On this day: Gilchrist's heroics; and then the chaos in the end

If the ICC were to introspect it would realise it sullied the very ideal it ostensibly promotes: globalisation, writes S. Ram Mahesh.

Australian team after winning the World Cup in 2007. It defeated Sri Lanka in the final in Bridgetown.   -  Reuters Photo

If the ICC were to introspect it would realise it sullied the very ideal it ostensibly promotes: globalisation, writes S. Ram Mahesh.

Perspective is a tricky thing: What do you go with? Immediacy because it affects you before memory can tinge it in its bias? Or contemplation where memory filters the event through its bias, but also through the percolation stacks of experience?

To work up lather over bungling incompetence by the game's administration or celebrate the wholesome brilliance of an Australian side that has redefined the modern game not once but twice? To delight in Adam Gilchrist's 149 that was broadly Australian yet uniquely his in conception or puzzle over how the grandest game in cricket's quadrennial calendar was allowed to descend to such chaos?

The last minutes of the World Cup final in Bridgetown was a sorry advertisement for a game that has been fecklessly sold out by its keepers. If the ICC were to introspect it would realise it sullied the very ideal it ostensibly promotes: globalisation.

Imagine a viewer in Belize, China or Tanzania tune in to see the Australians celebrate in near darkness, come out to play, and celebrate again. Or imagine the viewer watch Percy Sonn and Malcolm Speed, the highest officials of the ICC, get booed so bad, their plastic smiles faltered. If this curious viewer were to have switched on earlier he would have been treated to empty stadiums, magnificent, spanking things, but soulless most times.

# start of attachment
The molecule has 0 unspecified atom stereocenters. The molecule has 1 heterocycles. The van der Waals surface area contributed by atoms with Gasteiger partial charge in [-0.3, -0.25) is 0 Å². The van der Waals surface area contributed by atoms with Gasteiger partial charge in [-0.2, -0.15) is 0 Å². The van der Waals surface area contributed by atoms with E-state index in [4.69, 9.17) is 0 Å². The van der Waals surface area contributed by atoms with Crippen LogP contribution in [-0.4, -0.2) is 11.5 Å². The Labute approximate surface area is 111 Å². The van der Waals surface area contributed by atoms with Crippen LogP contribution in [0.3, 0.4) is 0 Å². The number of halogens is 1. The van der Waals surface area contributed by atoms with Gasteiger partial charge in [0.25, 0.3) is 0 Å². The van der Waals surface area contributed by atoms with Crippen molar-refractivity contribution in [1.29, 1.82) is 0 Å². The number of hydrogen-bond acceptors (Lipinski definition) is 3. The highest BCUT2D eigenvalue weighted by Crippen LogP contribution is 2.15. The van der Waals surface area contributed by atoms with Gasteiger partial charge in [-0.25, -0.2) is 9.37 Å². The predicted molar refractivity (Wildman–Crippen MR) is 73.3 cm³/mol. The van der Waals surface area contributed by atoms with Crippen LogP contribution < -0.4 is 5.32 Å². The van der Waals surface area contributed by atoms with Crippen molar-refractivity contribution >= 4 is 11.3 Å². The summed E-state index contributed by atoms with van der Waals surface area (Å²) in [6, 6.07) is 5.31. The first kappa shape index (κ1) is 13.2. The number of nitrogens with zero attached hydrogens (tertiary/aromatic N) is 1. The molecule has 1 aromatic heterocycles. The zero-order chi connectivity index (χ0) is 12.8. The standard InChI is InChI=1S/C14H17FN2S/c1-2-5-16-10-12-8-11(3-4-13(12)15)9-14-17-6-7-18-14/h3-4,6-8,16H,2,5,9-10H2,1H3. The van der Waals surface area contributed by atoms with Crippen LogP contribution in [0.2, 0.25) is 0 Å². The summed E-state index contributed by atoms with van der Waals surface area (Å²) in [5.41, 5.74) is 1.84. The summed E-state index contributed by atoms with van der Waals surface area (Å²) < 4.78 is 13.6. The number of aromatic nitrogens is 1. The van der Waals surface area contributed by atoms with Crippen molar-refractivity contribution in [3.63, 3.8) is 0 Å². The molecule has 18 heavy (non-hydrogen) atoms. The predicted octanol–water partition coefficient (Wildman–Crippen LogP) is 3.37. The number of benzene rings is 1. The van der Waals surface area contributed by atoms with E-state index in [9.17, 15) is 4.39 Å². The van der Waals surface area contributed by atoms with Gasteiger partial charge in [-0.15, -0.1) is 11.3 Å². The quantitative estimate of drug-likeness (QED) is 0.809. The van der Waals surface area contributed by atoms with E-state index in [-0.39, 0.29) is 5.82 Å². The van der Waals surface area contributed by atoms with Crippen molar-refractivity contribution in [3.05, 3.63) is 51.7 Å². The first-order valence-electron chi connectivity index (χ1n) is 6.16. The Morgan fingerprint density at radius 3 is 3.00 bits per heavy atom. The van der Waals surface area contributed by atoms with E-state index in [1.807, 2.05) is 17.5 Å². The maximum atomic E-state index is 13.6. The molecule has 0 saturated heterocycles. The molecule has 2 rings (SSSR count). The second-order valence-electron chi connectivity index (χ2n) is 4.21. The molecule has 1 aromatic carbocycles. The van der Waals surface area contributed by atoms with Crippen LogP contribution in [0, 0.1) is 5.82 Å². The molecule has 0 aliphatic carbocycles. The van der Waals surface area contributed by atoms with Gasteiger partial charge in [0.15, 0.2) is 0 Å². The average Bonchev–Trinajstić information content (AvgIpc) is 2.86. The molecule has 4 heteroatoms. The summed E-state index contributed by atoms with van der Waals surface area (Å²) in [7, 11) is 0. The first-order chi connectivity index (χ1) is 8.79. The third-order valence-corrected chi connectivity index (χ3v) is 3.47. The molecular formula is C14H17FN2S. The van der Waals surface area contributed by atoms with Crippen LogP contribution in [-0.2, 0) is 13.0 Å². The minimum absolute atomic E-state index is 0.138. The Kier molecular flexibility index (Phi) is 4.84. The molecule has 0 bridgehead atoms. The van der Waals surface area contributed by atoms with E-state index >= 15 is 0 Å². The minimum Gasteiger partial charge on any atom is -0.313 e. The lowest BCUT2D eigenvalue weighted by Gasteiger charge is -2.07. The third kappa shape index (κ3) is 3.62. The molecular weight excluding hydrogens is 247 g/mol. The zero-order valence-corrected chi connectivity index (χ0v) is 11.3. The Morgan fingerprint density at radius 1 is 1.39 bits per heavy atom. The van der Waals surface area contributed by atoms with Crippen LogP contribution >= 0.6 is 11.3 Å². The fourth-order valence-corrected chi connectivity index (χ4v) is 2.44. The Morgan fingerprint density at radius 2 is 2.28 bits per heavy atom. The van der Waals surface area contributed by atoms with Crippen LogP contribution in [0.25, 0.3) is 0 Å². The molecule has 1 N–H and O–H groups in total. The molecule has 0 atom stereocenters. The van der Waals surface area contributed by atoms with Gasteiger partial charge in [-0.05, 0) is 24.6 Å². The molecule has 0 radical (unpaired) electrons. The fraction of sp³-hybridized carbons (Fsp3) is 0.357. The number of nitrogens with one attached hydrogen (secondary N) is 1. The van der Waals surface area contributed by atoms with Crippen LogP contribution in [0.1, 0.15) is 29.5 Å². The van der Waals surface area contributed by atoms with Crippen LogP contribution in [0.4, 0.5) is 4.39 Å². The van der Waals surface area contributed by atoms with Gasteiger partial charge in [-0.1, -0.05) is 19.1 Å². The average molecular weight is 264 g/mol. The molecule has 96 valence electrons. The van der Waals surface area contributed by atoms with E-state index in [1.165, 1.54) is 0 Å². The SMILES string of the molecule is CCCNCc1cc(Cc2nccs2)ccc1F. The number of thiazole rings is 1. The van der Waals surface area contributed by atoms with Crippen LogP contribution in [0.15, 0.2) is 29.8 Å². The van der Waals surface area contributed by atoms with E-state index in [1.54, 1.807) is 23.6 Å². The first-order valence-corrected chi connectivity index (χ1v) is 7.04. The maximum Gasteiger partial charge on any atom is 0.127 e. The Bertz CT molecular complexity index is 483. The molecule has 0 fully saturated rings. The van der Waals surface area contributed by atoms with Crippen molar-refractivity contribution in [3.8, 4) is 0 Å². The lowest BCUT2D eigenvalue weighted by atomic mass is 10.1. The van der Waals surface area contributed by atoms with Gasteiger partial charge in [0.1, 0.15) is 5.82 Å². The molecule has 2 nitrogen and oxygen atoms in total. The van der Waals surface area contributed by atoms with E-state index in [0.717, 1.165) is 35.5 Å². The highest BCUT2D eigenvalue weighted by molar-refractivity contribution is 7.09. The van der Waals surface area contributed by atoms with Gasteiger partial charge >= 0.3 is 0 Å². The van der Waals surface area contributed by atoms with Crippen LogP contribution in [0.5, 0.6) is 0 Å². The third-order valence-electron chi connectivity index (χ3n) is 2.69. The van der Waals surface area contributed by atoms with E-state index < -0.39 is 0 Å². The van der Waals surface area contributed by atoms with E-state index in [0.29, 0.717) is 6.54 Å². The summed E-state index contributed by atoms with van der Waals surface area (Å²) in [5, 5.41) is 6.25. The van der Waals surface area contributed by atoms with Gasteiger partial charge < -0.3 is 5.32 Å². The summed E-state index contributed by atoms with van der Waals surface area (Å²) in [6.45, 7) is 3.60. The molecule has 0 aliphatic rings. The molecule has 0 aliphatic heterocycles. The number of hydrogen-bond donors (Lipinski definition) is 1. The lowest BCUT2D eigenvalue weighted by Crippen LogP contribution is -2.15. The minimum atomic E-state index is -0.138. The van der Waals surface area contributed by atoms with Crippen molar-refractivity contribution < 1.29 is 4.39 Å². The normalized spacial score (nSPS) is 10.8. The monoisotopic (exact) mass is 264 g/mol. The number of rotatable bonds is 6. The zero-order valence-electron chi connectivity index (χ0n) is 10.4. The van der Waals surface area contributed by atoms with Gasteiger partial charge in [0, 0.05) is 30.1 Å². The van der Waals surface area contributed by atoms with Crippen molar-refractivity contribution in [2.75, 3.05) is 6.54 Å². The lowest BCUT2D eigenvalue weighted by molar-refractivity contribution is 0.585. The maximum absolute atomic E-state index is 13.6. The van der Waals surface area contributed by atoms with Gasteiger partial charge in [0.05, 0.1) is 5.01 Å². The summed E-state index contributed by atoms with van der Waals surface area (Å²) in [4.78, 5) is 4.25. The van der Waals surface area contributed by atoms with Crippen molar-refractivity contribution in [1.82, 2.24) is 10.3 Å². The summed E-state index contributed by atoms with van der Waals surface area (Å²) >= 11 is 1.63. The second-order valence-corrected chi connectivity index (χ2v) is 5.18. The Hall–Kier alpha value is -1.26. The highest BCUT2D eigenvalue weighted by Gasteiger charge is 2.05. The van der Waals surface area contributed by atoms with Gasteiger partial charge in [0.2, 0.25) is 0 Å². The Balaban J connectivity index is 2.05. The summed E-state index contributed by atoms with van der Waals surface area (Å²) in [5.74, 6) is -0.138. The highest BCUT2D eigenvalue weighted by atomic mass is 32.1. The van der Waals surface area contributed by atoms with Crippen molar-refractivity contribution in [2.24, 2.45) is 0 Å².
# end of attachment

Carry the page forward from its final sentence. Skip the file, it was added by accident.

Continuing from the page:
He or she might have, over spare ribs and beer, watched mind-numbing games that ended too early. It is fair to assume this adventurous soul hasn't a grasp on cricket's subtleties, so the varying conditions across the Caribbean, the adaptations borne of skill and intellect, and captaincy of the highest class would not have registered.The progress of Ireland and Bangladesh were rare signs that something was being done right somewhere; or that serendipity is vastly under-rated.

They contributed however to a singularly disastrous Super Eight stagedespite Bangladesh defeating South Africa. No world tournament can afford so many matches that are decided before-hand. When nine of the 16 competitors haven't the slightest chance of winning, the premise of the World Cup needs questioning. Is it the elite tournament that selects the elite or a ragtag and bobtail circus that masquerades as one? Isn't the administration owning up to a lack of ideas when it says the World Cup is the best way to develop cricket in minnow countries?

Then to spend nearly six weeks blathering about with league games before squeezing in the most important match of the tournament 38-overs-a-side must rank as the most exquisite botch job this sporting decade.